Although even hugely accessible sources, like Wikipedia, claim the opposite, most Swedes believe that the word lagom cannot be translated into other languages. There is a huge myth surrounding this little word, it almost has the status of a conceptual national mascot.

 

Many Swedes also (falsely) believe they know the origin of the word.

It is widely held that lagom stems from the ‘Vikings’, and that it has something to do with ett lag (a team) and the preposition om (about, in this sense as in around, circling). Combined, that would make something like ‘around the team’, which would imply that everyone would get their fair share of mead by being moderate. I have several objections to this.

Old Norse, which is the language of the ‘Vikings’ and their contemporaries, was a collection of dialects that were all very different from the contemporary Scandinavian languages. If this word had made it, unchanged, all the way into contemporary Swedish, similar constructions, referring to ‘around’, should exist too. Something like stadom, husom, familjeom. Do they sound familiar? No, exactly, just silly.

 

The word ett lag stems from latin.

Compare to the English league, from the Middle French ligue, Italian lega; all stemming from the Latin ligare - to bind. Old Norse was much less influenced by Latin than contemporary Swedish. In fact, lagom comes not from ett lag but from en lag (a law), which in itself related to ligga, läggato lay, or put things right. The suffix -om, is like in honom, så småningom, ömsöm, sinom an old dative case. Dative cases for indirect objects are not used in contemporary Swedish, but a few fixed phrases remain. That is, lagom is an old dative case of en lag.

 

Regarding its presumable untranslatability, I am also very sceptical.

Anyone who speaks a couple of languages on a fairly advanced level knows that there is not clear distinction between words that are translatable or not. We can look at the example penna, Many of you will argue is directly translated to English as pen. At first glance this seems accurate, but if you know Swedish and have a detailed-oriented mind-set, you will know that penna also translates as pencil. In my opinion, this is probably because in Sweden, we do not see any reason to make a distinction – both writing tools do the job. We are pragmatic people. Or consider the word tree, a word that exists in most languages. However, when I, who grew up in the Swedish forests, think of this word, I imagine a pine tree or a birch. Someone in the southern hemisphere is more likely to visualise something like eucalyptus, or mango.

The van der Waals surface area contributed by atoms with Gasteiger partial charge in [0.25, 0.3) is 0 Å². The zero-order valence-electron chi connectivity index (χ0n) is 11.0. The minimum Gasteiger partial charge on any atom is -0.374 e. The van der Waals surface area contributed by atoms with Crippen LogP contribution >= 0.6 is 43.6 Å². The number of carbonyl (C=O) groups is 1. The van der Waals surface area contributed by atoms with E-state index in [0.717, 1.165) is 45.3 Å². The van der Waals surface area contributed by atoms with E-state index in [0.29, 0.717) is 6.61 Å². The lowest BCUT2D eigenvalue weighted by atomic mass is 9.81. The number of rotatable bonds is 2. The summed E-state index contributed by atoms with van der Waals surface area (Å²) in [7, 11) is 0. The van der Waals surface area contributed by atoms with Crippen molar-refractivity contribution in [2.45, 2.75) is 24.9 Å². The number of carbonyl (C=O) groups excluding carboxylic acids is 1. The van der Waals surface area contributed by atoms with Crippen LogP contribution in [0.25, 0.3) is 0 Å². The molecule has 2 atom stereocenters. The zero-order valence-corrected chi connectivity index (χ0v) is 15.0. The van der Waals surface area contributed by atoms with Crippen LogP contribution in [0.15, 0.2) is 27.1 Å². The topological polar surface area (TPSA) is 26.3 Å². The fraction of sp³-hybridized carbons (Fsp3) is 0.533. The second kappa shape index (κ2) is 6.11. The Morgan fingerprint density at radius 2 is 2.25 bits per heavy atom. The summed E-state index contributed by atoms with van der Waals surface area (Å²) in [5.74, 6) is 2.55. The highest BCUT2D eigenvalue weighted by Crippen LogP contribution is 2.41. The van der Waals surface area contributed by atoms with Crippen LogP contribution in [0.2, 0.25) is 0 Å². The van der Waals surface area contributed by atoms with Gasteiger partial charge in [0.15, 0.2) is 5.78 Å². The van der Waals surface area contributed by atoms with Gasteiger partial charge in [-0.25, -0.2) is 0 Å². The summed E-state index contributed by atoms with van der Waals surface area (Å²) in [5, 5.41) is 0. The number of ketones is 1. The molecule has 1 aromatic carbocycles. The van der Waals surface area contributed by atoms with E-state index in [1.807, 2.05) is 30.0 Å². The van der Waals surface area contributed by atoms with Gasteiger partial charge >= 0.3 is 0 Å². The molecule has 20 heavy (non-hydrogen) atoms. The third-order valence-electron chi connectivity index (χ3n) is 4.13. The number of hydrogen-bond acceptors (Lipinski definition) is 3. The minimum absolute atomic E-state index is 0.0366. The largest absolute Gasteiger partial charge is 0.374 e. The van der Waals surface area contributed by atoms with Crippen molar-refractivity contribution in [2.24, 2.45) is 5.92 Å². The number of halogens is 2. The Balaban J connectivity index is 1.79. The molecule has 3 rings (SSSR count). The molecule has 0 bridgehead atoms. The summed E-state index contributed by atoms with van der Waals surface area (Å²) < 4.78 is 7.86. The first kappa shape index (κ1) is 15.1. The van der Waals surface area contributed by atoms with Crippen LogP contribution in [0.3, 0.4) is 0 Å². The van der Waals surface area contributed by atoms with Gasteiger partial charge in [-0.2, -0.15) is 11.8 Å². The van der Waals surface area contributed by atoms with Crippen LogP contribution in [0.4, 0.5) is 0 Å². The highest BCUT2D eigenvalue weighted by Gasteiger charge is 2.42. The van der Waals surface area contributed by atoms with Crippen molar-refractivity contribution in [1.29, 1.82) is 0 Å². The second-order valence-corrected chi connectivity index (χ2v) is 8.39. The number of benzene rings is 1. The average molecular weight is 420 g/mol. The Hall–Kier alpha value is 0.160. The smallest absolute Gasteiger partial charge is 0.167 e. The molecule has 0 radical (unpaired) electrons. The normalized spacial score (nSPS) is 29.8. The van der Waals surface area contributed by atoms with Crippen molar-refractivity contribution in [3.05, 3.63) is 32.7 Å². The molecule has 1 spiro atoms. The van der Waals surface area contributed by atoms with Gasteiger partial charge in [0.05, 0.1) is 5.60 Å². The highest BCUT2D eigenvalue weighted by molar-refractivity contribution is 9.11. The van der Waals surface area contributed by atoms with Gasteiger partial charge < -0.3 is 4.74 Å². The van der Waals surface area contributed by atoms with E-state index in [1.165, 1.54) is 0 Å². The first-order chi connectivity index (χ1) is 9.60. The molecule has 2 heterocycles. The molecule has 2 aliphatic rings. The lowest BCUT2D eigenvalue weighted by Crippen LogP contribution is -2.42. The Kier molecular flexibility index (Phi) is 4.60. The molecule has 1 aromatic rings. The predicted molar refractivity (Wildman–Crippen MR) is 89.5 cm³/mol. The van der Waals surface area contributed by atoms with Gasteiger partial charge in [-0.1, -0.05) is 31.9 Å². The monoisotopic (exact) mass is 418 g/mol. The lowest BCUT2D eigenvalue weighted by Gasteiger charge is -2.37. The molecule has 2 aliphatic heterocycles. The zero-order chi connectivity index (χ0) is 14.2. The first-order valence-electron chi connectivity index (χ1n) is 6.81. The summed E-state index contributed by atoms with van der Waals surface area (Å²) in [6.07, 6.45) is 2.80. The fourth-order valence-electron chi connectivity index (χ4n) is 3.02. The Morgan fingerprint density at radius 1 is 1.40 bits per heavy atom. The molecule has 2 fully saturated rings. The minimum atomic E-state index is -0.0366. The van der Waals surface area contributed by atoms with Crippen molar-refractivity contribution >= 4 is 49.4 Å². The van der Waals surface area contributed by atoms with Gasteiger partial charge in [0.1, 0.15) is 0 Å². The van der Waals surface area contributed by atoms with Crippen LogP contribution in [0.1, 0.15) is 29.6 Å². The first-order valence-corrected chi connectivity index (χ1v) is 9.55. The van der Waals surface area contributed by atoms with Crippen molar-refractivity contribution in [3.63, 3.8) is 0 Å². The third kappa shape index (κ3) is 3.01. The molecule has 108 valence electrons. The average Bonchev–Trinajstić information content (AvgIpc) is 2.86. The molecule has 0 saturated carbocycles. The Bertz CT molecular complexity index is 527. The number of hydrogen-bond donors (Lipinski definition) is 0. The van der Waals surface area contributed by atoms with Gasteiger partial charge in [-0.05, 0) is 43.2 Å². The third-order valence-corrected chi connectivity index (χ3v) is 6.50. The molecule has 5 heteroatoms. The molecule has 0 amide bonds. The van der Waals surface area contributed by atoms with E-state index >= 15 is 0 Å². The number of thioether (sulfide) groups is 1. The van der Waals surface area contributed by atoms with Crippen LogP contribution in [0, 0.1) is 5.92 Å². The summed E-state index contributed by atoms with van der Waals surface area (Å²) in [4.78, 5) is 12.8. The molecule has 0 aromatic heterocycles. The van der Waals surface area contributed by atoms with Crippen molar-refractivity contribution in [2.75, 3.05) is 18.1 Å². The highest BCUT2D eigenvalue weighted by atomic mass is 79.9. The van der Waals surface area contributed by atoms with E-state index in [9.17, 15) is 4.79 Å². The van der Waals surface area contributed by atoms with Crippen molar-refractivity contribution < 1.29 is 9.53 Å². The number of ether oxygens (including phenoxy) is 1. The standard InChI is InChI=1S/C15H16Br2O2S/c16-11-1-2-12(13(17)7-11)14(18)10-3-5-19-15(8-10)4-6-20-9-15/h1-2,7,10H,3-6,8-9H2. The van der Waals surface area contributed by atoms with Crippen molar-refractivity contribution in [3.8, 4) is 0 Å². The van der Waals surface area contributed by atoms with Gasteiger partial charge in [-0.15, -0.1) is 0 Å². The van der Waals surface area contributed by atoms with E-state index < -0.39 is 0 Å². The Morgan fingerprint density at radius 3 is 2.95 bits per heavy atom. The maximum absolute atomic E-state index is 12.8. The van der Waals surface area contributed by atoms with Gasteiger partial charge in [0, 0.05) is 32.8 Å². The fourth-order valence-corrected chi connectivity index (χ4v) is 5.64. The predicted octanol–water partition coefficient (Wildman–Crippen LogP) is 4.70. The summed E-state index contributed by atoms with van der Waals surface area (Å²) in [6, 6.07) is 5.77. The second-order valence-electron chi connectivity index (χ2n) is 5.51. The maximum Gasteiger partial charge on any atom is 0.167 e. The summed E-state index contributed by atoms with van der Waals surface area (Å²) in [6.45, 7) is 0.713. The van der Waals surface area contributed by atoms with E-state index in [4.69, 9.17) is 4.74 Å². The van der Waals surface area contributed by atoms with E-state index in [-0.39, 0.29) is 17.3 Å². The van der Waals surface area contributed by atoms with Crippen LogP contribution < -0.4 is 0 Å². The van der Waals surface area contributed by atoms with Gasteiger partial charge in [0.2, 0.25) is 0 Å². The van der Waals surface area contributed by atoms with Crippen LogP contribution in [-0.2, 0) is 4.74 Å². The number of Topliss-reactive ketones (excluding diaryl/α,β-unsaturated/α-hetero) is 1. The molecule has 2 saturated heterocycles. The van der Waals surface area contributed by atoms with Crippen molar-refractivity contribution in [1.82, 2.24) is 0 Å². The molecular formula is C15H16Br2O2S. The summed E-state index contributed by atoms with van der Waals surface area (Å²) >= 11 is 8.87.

I feel confident to guess that most languages have words or phrases to express the concept of lagom. In English, I would say moderate, enough, optimal, or adequate would work. However, in other places in the world, there may not be the same romantic connotations to this as in Sweden.

 

Are Swedes really as lagom as we want to believe?

I guess in most cultures, you believe that your own ways of doing things are right. Life puzzles can never be solved. If you believe in moderation for one aspect of life, another aspect will turn out rather extreme. By using the excuse of lagom to justify eccentric behaviour, we shift the focus to what is normal in our culture. To make it accessible to newcomers, we must also be aware of how strange we are. Please do not claim that there cannot be too much of lagom. Enough is enough.